SPIEGEL: What was it like in the days following the [al Qaeda] attacks?
Steiner: Condoleezza Rice was George W. Bush’s security advisor at the time. I actually had quite a good relationship with her. But after Sept. 11, the entire administration positively dug in. We no longer had access to Rice, much less to the president. It wasn’t just our experience, but also that of the French and British as well. Of course that made us enormously worried.
Steiner: Because we thought that the Americans would overreact in response to the initial shock. For the US, it was a shocking experience to be attacked on their own soil.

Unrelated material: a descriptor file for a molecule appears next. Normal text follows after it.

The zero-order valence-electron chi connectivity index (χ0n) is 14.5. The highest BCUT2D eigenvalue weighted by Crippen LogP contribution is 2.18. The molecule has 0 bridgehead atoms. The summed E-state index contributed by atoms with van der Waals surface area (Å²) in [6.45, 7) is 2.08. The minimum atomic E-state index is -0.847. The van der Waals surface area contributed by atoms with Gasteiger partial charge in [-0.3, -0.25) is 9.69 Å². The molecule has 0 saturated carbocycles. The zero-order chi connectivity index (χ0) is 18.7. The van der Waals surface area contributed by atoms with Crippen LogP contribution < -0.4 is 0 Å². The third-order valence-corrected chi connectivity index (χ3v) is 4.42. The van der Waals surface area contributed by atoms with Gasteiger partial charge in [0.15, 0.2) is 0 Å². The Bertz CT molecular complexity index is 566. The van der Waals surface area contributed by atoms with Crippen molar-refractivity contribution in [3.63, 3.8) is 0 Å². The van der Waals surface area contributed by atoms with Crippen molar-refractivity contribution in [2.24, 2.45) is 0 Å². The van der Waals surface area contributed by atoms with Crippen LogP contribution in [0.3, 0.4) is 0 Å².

SPIEGEL: What do you mean, overreact? Were you afraid that Bush would attack Afghanistan with nuclear weapons?
Steiner: The Americans said at the time that all options were on the table. When I visited Condoleezza Rice in the White House a few days later, I realized that it was more than just a figure of speech.
SPIEGEL: The Americans had developed concrete plans for the use of nuclear weapons in Afghanistan?
Steiner: They really had thought through all scenarios. The papers had been written. [Continue reading…]